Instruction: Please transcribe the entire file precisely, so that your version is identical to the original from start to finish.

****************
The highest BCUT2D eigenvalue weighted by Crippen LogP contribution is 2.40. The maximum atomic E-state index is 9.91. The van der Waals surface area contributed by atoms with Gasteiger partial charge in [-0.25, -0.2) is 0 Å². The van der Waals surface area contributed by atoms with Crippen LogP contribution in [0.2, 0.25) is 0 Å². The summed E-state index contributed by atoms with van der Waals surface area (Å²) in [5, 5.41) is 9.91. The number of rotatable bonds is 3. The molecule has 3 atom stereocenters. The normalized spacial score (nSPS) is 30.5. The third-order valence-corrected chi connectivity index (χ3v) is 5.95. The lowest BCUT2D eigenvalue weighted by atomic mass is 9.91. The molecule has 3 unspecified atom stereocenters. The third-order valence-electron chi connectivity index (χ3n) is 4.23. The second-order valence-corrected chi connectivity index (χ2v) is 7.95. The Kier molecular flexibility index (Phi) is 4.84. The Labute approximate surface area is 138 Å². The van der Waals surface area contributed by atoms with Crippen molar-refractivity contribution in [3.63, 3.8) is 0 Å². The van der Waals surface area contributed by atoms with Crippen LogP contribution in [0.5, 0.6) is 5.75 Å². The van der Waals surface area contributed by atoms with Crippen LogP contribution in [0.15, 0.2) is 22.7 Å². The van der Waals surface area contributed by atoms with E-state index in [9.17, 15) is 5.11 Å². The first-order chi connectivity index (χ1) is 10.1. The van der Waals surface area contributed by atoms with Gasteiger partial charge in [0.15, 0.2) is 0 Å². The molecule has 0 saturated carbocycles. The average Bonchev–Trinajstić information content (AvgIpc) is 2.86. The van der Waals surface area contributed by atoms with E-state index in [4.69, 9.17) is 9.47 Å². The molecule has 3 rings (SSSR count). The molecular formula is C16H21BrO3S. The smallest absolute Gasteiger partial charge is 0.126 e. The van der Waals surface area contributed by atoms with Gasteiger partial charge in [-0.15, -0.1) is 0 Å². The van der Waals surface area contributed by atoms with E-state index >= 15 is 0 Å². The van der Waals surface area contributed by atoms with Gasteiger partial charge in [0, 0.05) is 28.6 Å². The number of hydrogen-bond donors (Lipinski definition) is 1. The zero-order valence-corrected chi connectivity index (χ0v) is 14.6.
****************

The highest BCUT2D eigenvalue weighted by Crippen LogP contribution is 2.40. The maximum atomic E-state index is 9.91. The van der Waals surface area contributed by atoms with Gasteiger partial charge in [-0.25, -0.2) is 0 Å². The van der Waals surface area contributed by atoms with Crippen LogP contribution in [0.2, 0.25) is 0 Å². The summed E-state index contributed by atoms with van der Waals surface area (Å²) in [5, 5.41) is 9.91. The number of rotatable bonds is 3. The molecule has 3 atom stereocenters. The normalized spacial score (nSPS) is 30.5. The third-order valence-corrected chi connectivity index (χ3v) is 5.95. The lowest BCUT2D eigenvalue weighted by atomic mass is 9.91. The molecule has 3 unspecified atom stereocenters. The third-order valence-electron chi connectivity index (χ3n) is 4.23. The second-order valence-corrected chi connectivity index (χ2v) is 7.95. The Kier molecular flexibility index (Phi) is 4.84. The Labute approximate surface area is 138 Å². The van der Waals surface area contributed by atoms with Crippen molar-refractivity contribution in [3.63, 3.8) is 0 Å². The van der Waals surface area contributed by atoms with Crippen LogP contribution in [0.5, 0.6) is 5.75 Å². The van der Waals surface area contributed by atoms with Crippen LogP contribution in [0.15, 0.2) is 22.7 Å². The van der Waals surface area contributed by atoms with E-state index in [9.17, 15) is 5.11 Å². The first-order chi connectivity index (χ1) is 10.1. The van der Waals surface area contributed by atoms with Gasteiger partial charge in [0.15, 0.2) is 0 Å². The molecule has 0 saturated carbocycles. The average Bonchev–Trinajstić information content (AvgIpc) is 2.86. The van der Waals surface area contributed by atoms with E-state index in [4.69, 9.17) is 9.47 Å². The molecule has 3 rings (SSSR count). The molecular formula is C16H21BrO3S. The smallest absolute Gasteiger partial charge is 0.126 e. The van der Waals surface area contributed by atoms with Gasteiger partial charge in [-0.15, -0.1) is 0 Å². The van der Waals surface area contributed by atoms with E-state index >= 15 is 0 Å². The van der Waals surface area contributed by atoms with Gasteiger partial charge in [0, 0.05) is 28.6 Å². The number of hydrogen-bond donors (Lipinski definition) is 1. The zero-order valence-corrected chi connectivity index (χ0v) is 14.6.